Doctors in Mauritania have announced the birth of the country's first baby produced through in-vitro fertilization, a procedure that has become commonplace elsewhere. But in Mauritania, the event has sparked a wave of controversy as some Islamic clerics are denouncing it as an affront to religion.
The birth of Mauritania's first test tube baby was announced earlier this week with little of the fanfare that marked the world's first successful in-vitro fertilization more than two decades ago in London.
Mauritania's test tube baby boy, whose name remains a closely guarded secret, is already two-months-old. The supervising physician for the procedure, Dr. Sidi Ould Isselmou, said the scientific procedure allowed parents unable to conceive naturally the ability to have a child.
But he says because of the complexity of the issue in the country's traditional Muslim society, the team of French and Mauritanian doctors and scientists who participated in the landmark event felt it necessary to protect the identity of both the newborn and his parents.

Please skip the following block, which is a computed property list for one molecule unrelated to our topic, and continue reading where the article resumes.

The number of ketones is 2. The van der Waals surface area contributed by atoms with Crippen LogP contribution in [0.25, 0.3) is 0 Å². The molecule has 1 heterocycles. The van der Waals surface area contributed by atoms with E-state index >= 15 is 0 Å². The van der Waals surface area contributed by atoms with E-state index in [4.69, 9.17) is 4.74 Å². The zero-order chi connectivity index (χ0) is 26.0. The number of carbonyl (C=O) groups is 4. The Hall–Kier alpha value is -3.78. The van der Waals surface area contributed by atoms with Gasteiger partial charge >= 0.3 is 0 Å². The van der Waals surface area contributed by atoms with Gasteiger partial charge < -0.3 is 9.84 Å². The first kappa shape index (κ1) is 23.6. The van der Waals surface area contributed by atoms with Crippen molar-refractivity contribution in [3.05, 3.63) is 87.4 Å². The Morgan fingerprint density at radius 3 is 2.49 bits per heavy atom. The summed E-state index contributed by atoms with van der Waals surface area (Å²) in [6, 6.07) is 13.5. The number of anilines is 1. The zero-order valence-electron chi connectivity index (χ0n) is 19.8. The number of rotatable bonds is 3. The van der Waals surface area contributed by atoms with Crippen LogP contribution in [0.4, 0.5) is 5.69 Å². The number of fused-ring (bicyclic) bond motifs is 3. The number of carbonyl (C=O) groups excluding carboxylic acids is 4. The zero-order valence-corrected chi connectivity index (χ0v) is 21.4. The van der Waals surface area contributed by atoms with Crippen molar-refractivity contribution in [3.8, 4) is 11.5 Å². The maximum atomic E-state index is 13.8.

Early reactions to the announcement in the capital, Nouakchott, show Dr. Isselmou's concerns are justified.
The head of one of Nouakchott's largest mosques, Imam Moustapha Ould Ahmed, says the practice goes against Islamic law.
Only God can create life, he says. Artificial insemination, he says, is an offense to God. Some other religious leaders in Mauritania say they are planning to condemn the practice.
The birth of the world's first test tube baby was also met with moral protests at the time. But the procedure has now been successfully carried out about one million times, according to medical experts. And religious leaders are now more concerned with other life-altering issues, like abortion, euthanasia, and genetic cloning.
As local medical journalist Moktar Ould Mohamed points out, most Mauritanians have yet to form an opinion either way.
Society, he says, is still shocked. People must first comprehend the event, only then, he says, will they be able to pass judgment.
Already there is evidence, even among Mauritania's religious community, of a certain level of acceptance.
The leader of the popular Tzigane Suffi brotherhood, Abdallah Seyed, says it makes no difference whether embryos are created in a natural mother or in a test tube.
But he says for moral reasons science should not be given a totally free hand when it comes to creating human life.
The government, which has been cracking down on Islamic leaders, gave ministerial approval for the in-vitro fertilization to proceed.